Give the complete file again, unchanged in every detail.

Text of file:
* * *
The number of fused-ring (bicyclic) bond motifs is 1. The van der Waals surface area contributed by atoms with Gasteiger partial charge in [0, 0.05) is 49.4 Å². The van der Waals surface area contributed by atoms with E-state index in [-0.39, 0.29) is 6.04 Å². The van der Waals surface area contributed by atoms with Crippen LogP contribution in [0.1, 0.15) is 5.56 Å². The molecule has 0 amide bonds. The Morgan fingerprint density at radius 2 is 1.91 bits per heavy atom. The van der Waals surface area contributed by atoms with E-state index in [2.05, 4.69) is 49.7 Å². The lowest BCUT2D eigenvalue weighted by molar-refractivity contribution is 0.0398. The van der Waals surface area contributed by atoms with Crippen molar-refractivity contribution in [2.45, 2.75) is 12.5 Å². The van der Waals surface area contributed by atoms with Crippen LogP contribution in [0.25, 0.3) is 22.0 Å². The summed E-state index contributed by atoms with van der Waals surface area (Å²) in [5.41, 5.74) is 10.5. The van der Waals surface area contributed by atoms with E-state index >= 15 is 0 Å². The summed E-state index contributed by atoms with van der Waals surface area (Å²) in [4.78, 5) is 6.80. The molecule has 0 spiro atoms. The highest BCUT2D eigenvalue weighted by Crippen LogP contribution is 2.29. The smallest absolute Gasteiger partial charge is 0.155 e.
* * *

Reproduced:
The number of fused-ring (bicyclic) bond motifs is 1. The van der Waals surface area contributed by atoms with Gasteiger partial charge in [0, 0.05) is 49.4 Å². The van der Waals surface area contributed by atoms with E-state index in [-0.39, 0.29) is 6.04 Å². The van der Waals surface area contributed by atoms with Crippen LogP contribution in [0.1, 0.15) is 5.56 Å². The molecule has 0 amide bonds. The Morgan fingerprint density at radius 2 is 1.91 bits per heavy atom. The van der Waals surface area contributed by atoms with E-state index in [2.05, 4.69) is 49.7 Å². The lowest BCUT2D eigenvalue weighted by molar-refractivity contribution is 0.0398. The van der Waals surface area contributed by atoms with Crippen molar-refractivity contribution in [2.45, 2.75) is 12.5 Å². The van der Waals surface area contributed by atoms with Crippen LogP contribution in [0.25, 0.3) is 22.0 Å². The summed E-state index contributed by atoms with van der Waals surface area (Å²) in [5.41, 5.74) is 10.5. The van der Waals surface area contributed by atoms with E-state index >= 15 is 0 Å². The summed E-state index contributed by atoms with van der Waals surface area (Å²) in [4.78, 5) is 6.80. The molecule has 0 spiro atoms. The highest BCUT2D eigenvalue weighted by Crippen LogP contribution is 2.29. The smallest absolute Gasteiger partial charge is 0.155 e.